murder of crows 16" x 12", oil on wood, 2009
On January 1st I expressed my hope that I remain grateful for the generosity of critique. Tuesday night I had a crit with a particularly close peer group and a new professor. It always takes me a few days to fully process what I have heard, but I am satisfied that some of the questions raised are those I am already asking myself about the work. On the whole, it was thought provoking and went quite well.
There is always one bit I immediately take away that is a sort of an a ha! moment. It was suggested to my colleagues and I that we develop a personal set of criteria that determines when a work is done to our own satisfaction. Brilliant! I love a set of self-determined criteria that I can meet and then surpass. Or, what does it mean when my gut tells me that I have finished a work, but I have not yet met all of my criteria? This notion presents a real opportunity for both restraint and expansion. I have begun work on my own set.
As for critique, I value it, even on those occasions when I get ripped a new one. It forces me to break from my routine and think conversely. I will miss the unfettered honesty of academic critique when I leave here. I will also miss the language particular to it. Every profession has a specific language. For those of you who have not experienced a studio arts critique, I have prepared a little primer highlighting some of the terms heard in critique. It includes those that one would and would not want to hear. I have heard many.
dreamlike: doesn’t make sense in the physical world
dreamy: blurry or out-of-focus, except in painting, where blurry or out-of-focus is now always called Richter
not my aesthetic: may be well executed, but you just hate it
risky: jury’s out – could be good, could be bad, but kudos for trying something beyond of your comfort zone
push: when you’re encouraged to take the work beyond that comfort zone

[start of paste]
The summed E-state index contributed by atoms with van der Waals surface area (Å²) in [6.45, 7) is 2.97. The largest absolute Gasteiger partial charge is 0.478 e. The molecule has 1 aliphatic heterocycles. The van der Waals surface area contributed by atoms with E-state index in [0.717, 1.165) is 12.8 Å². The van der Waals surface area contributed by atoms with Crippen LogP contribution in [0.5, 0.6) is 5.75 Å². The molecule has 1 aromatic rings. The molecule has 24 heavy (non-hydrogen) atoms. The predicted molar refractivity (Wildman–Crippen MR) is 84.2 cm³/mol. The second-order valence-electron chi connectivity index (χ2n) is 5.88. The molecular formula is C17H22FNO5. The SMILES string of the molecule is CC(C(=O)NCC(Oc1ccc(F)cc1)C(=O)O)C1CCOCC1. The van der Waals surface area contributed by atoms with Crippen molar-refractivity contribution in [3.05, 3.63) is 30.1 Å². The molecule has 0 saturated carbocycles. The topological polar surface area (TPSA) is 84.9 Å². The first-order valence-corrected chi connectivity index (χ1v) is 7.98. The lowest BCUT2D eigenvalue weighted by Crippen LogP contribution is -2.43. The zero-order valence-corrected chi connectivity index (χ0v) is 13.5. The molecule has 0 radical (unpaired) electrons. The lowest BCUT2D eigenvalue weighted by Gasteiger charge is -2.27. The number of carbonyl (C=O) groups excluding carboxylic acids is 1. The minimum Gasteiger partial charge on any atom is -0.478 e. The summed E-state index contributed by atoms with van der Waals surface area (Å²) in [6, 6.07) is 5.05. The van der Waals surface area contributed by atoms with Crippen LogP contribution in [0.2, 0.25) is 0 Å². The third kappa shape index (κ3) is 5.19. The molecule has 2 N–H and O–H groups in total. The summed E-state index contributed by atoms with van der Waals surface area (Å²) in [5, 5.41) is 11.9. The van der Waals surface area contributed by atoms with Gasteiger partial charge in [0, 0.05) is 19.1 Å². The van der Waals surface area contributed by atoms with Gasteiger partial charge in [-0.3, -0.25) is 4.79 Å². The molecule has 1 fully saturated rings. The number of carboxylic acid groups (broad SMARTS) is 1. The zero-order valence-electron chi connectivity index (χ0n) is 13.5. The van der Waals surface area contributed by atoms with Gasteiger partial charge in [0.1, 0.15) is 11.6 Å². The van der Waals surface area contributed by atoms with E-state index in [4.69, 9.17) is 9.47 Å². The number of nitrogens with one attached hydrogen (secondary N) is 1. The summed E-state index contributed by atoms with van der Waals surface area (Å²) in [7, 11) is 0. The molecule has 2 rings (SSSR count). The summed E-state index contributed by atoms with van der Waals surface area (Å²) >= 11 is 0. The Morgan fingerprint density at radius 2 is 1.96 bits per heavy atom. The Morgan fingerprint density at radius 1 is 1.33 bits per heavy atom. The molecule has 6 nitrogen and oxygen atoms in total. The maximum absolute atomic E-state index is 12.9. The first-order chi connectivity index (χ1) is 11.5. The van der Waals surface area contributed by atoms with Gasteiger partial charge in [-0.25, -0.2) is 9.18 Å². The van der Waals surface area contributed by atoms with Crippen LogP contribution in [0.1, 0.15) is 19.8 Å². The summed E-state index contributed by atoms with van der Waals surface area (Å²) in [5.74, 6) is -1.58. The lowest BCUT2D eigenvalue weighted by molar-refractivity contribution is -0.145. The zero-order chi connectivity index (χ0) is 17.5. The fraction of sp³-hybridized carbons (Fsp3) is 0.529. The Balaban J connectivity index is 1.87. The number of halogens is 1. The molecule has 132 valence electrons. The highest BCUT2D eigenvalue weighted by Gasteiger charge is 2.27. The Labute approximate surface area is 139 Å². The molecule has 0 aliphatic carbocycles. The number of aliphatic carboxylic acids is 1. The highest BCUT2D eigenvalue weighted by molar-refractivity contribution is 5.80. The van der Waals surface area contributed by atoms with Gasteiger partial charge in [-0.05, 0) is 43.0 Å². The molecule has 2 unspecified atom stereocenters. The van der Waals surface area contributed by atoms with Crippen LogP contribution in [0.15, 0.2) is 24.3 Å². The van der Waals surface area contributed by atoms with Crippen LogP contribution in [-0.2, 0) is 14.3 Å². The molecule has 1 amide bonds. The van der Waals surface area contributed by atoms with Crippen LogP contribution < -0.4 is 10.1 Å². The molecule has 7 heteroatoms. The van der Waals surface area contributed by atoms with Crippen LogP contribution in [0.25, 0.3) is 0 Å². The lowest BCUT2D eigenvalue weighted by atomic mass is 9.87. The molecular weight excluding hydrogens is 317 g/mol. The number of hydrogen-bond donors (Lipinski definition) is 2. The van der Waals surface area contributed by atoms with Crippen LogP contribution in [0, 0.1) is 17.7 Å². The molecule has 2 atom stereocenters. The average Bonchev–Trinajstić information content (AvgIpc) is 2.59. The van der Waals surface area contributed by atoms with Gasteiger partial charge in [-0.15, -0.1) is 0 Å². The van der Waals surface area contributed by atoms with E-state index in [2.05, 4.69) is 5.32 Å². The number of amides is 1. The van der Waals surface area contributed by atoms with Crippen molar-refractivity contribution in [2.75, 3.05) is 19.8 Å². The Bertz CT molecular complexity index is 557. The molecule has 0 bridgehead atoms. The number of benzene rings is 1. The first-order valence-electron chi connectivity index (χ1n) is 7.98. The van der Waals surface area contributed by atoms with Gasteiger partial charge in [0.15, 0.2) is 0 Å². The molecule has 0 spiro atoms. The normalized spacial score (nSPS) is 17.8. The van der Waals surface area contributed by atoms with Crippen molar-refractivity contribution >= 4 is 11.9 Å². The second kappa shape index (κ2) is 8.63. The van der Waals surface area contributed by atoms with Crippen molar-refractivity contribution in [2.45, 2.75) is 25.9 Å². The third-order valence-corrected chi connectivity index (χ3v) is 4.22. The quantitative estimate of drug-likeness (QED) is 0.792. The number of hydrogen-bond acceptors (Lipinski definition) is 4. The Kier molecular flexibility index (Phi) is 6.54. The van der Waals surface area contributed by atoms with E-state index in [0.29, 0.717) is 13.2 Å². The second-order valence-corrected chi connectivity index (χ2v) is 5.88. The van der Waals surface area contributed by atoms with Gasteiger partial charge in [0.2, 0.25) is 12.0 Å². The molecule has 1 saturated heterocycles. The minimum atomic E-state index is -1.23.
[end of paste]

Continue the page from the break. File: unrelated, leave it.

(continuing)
tasteful: formally attractive but careful, boring, innocuous
Pop: if your professor was schooled in the 50’s or early 60’s, they hate it
outrageous: if painter Linda Francis is critiquing, it means really good (as in, “that pink in those shoes is outrageous!”)
crazy: my personal version of outrageous (as in, “Heather, that Godzilla painting is crazy!”)
ambiguous: swings both ways – good, it’s asking a lot of questions - bad, it’s indecisive
elegant: at risk of becoming tasteful - frugal, yet well done, well composed, well thought out, well executed and usually well received
muddy: you let your solvent/medium get too dirty, but because it was so late and you were so tired, you didn’t notice – but your critics did
editorial: when the artist is trying to shove their opinion down the viewer’s throat
conceptual: just plain used way to often and not in the proper context
nostalgic: fictional construct of a perceived, not necessarily factual, past - usually coexists with sentimental
sentimental: the bad kind of emotional
poignant: the good kind of emotional – may provoke an unexpected visceral response
necessary: an element or elements that reveal the context of the art work and/or elevate the formal quality of the work
sufficient: the correct amount of the necessary
Next week, I have a one-on-one crit with a particularly well-known artist. I am nervous. I’ll let you know if any of the above terms come up.